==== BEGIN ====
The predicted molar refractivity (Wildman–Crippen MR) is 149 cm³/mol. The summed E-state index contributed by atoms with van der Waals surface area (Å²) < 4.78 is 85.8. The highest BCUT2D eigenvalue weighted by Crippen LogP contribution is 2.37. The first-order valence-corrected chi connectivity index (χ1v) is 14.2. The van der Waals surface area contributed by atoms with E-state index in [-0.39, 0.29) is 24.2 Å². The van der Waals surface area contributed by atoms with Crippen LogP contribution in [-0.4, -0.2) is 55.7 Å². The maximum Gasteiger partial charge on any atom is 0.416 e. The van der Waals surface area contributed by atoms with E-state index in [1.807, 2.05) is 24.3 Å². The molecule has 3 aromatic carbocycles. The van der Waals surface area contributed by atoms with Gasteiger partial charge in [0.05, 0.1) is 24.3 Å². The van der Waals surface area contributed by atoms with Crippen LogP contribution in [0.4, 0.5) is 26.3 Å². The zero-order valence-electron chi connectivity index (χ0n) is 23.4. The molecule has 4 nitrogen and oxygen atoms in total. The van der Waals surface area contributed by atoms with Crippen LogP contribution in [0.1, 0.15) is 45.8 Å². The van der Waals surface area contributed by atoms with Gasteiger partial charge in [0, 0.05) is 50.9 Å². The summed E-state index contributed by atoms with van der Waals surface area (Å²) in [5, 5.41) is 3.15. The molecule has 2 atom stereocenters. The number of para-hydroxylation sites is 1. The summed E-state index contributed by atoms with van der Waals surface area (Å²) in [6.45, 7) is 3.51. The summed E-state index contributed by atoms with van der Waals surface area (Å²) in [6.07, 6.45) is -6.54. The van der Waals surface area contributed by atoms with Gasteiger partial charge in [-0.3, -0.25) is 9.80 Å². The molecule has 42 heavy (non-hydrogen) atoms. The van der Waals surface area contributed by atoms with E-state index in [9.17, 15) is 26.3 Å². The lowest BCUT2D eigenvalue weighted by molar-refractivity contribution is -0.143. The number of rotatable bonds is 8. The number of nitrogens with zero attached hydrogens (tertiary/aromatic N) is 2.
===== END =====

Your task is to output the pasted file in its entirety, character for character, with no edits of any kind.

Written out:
The predicted molar refractivity (Wildman–Crippen MR) is 149 cm³/mol. The summed E-state index contributed by atoms with van der Waals surface area (Å²) < 4.78 is 85.8. The highest BCUT2D eigenvalue weighted by Crippen LogP contribution is 2.37. The first-order valence-corrected chi connectivity index (χ1v) is 14.2. The van der Waals surface area contributed by atoms with E-state index in [-0.39, 0.29) is 24.2 Å². The van der Waals surface area contributed by atoms with Crippen LogP contribution in [-0.4, -0.2) is 55.7 Å². The maximum Gasteiger partial charge on any atom is 0.416 e. The van der Waals surface area contributed by atoms with E-state index in [1.807, 2.05) is 24.3 Å². The molecule has 3 aromatic carbocycles. The van der Waals surface area contributed by atoms with Gasteiger partial charge in [0.05, 0.1) is 24.3 Å². The van der Waals surface area contributed by atoms with Crippen LogP contribution in [0.4, 0.5) is 26.3 Å². The zero-order valence-electron chi connectivity index (χ0n) is 23.4. The molecule has 4 nitrogen and oxygen atoms in total. The van der Waals surface area contributed by atoms with Crippen LogP contribution in [0.1, 0.15) is 45.8 Å². The van der Waals surface area contributed by atoms with Gasteiger partial charge in [0, 0.05) is 50.9 Å². The summed E-state index contributed by atoms with van der Waals surface area (Å²) in [5, 5.41) is 3.15. The molecule has 2 atom stereocenters. The number of para-hydroxylation sites is 1. The summed E-state index contributed by atoms with van der Waals surface area (Å²) in [6.45, 7) is 3.51. The summed E-state index contributed by atoms with van der Waals surface area (Å²) in [6.07, 6.45) is -6.54. The van der Waals surface area contributed by atoms with Gasteiger partial charge in [-0.3, -0.25) is 9.80 Å². The molecule has 42 heavy (non-hydrogen) atoms. The van der Waals surface area contributed by atoms with E-state index in [9.17, 15) is 26.3 Å². The lowest BCUT2D eigenvalue weighted by molar-refractivity contribution is -0.143. The number of rotatable bonds is 8. The number of nitrogens with zero attached hydrogens (tertiary/aromatic N) is 2.